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Windows 8 guru names the top 8 trends at CES

The former Windows chief at Microsoft, Steven Sinofsky, likes the things that reflect what the company is already promoting

The man who oversaw production of Windows 8 for Microsoft then quit still has admiration for what his former employer is up to, based on his latest blog about what he liked at CES 2013 last week.

The top eight trends Steven Sinofsky spotted at the show fall in line with what Microsoft has been touting with Windows 8, Surface tablets and new services that supplement the operating system.

He says that mobility, design language, quality of hardware and integrated services are key trends he saw at CES. Automatic updates, integration with social networks, connecting common devices (refrigerators, door locks, etc.) to the Internet and increasing network bandwidth round out the top trends he noted.

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With the exception of increasing network bandwidth, these pretty much align with what Microsoft has been pushing with Windows 8, associated services and its new Surface hardware for the past year or so.

  • Mobility is one of the primary design goals of Windows 8 as evidenced by its focus on touch and battery life. The company’s Surface RT tablets offer a streamlined operating system running on ARM processors to promote battery life and are meant for the mobile user.
  • Design language – how screen space is used and how apps are navigated – is trending toward minimalism in products he saw at CES, Sinofsky says. That is exactly what Sinofsky said was important about Windows 8 back when he was writing the Building Windows 8 blog. Windows 8’s Modern interface wipes away all the task and status bars, giving the application edge-to-edge real estate that is navigated via touch.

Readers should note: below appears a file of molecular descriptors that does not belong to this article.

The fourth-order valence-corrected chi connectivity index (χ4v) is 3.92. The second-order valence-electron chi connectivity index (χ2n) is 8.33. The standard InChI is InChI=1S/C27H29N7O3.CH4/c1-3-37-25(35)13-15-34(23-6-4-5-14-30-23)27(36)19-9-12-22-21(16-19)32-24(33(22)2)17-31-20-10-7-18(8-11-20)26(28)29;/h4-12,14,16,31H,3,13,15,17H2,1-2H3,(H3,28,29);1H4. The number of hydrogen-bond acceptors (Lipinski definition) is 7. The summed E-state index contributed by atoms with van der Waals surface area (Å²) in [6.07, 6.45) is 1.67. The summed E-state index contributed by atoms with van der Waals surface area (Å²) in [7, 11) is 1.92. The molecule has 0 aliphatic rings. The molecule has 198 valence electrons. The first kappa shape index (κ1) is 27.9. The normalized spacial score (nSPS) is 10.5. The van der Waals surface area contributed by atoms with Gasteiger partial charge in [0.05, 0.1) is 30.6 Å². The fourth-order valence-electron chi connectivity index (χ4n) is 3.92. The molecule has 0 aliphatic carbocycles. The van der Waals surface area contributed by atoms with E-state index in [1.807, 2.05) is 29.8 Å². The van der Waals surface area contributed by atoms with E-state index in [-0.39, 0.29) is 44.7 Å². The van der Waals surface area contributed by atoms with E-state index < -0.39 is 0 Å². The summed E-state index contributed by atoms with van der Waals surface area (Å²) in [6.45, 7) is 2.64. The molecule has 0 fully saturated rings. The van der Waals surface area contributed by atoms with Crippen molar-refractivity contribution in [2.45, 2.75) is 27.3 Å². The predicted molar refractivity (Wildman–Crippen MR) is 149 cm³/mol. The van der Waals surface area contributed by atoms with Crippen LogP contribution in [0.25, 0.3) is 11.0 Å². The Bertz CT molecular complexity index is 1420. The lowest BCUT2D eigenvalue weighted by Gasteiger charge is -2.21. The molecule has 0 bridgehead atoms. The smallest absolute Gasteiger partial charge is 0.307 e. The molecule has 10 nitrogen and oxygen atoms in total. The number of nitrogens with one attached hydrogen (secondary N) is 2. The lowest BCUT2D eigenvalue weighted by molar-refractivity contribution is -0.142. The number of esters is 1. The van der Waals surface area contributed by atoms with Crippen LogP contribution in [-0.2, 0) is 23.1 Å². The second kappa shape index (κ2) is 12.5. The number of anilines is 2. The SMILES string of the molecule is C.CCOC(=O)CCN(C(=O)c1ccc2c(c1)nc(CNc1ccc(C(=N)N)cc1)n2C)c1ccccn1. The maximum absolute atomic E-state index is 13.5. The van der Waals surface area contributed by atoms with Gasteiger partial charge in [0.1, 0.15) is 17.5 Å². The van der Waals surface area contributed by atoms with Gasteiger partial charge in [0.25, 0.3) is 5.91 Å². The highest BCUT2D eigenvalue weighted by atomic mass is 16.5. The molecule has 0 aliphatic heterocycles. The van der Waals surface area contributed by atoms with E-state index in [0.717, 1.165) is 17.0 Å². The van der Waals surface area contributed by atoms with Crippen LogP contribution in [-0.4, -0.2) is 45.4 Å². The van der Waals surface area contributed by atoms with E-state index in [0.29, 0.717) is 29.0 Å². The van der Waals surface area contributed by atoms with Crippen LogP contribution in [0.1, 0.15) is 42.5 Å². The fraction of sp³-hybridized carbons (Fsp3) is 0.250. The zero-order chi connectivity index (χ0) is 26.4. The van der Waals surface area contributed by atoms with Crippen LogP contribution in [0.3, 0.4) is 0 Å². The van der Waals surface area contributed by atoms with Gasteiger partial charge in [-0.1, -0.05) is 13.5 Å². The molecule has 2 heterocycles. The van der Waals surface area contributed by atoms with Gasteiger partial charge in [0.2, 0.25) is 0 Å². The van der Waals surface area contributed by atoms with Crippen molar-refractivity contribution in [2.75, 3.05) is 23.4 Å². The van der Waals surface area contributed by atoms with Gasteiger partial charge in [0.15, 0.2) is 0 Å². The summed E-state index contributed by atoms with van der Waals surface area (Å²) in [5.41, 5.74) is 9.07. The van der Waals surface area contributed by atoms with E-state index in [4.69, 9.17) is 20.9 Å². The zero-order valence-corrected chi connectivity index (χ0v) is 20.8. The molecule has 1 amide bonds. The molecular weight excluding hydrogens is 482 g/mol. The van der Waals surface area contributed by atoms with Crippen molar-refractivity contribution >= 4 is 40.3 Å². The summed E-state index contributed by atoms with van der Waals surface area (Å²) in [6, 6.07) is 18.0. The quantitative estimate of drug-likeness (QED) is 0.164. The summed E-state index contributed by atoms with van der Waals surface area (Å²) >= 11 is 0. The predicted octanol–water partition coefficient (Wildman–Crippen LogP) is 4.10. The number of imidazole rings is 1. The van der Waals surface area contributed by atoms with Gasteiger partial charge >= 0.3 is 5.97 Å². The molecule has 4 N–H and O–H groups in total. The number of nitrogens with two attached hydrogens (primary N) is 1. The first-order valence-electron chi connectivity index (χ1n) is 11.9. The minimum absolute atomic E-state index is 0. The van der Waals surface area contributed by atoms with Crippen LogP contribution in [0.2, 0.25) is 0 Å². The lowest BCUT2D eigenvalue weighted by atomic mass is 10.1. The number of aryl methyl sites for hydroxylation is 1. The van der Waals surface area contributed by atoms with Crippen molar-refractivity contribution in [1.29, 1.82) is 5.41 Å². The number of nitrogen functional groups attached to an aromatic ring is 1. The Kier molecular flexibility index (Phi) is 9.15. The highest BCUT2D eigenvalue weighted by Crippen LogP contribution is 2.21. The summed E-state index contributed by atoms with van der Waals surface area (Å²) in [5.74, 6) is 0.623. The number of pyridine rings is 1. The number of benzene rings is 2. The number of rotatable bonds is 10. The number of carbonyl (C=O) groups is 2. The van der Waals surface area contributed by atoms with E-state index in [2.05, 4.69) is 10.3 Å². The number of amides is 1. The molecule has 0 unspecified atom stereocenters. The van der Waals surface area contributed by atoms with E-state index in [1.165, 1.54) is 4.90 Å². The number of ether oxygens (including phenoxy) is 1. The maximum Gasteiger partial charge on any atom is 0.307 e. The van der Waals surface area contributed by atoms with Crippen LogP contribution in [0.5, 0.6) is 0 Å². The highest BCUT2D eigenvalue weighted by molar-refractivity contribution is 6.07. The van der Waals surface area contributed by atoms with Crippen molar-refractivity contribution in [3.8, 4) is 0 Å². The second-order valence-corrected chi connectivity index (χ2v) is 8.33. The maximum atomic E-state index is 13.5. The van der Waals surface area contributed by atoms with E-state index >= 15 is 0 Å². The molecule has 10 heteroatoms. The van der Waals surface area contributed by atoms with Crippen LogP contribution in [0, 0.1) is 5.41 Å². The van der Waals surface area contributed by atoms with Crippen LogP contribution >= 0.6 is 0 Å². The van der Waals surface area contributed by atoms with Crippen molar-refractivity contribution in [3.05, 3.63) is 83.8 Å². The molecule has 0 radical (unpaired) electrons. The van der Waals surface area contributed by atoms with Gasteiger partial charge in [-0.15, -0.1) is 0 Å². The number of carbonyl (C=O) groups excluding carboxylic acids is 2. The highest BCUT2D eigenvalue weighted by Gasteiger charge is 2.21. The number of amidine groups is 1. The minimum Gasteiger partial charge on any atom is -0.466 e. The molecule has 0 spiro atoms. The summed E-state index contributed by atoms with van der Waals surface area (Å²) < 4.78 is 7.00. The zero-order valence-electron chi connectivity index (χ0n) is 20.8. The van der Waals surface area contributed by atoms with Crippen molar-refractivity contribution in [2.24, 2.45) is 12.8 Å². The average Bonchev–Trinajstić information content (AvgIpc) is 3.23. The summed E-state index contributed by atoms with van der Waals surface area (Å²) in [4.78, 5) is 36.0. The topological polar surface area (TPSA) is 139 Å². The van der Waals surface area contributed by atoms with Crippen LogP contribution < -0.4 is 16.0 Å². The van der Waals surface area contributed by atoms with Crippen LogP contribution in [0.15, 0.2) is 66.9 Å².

• Build quality – how well hardware is made – is something users are seeking more and more, he says. The quality of the magnesium case of Surface devices have been touted as light and durable, and Microsoft says it engineered the kickstand that props up the screen to snap into place with the sound of a door closing on a luxury car.
  • Windows RT requires users to accept automatic updates in order to preserve the security of devices by pushing fixes but also providing upgrades to improve performance.
  • Hand in hand with the services that remove applications from devices and place them in the cloud where they can be upgraded centrally and where they can be available to a range of devices. Windows 8 encourages cloud use by providing 7G Bytes of storage in SkyDrive that comes with the operating system. Separately, Microsoft has been promoting Office 365 the cloud service version of the popular productivity suite.
  • Social networking sites such as Facebook and Twitter are integrated with apps on Windows 8 so sharing with a friend on Facebook can be done directly from within an application. Windows 8’s People app mines social network contacts, alphabetizes them and brings in ID photos of them.
  • Networked refrigerator? Microsoft research has announced HomeOS, a platform for controlling home devices.

Sinofsky’s alignment with Microsoft’s priorities isn’t surprising given that he helped shape them, but it will be interesting to see in what directions his ideas shift as the time from his separation with Microsoft increases.

(Tim Greene covers Microsoft for Network World and writes the Mostly Microsoft blog. Reach him at tgreene@nww.com and follow him on Twitter https://twitter.com/#!/Tim_Greene.)

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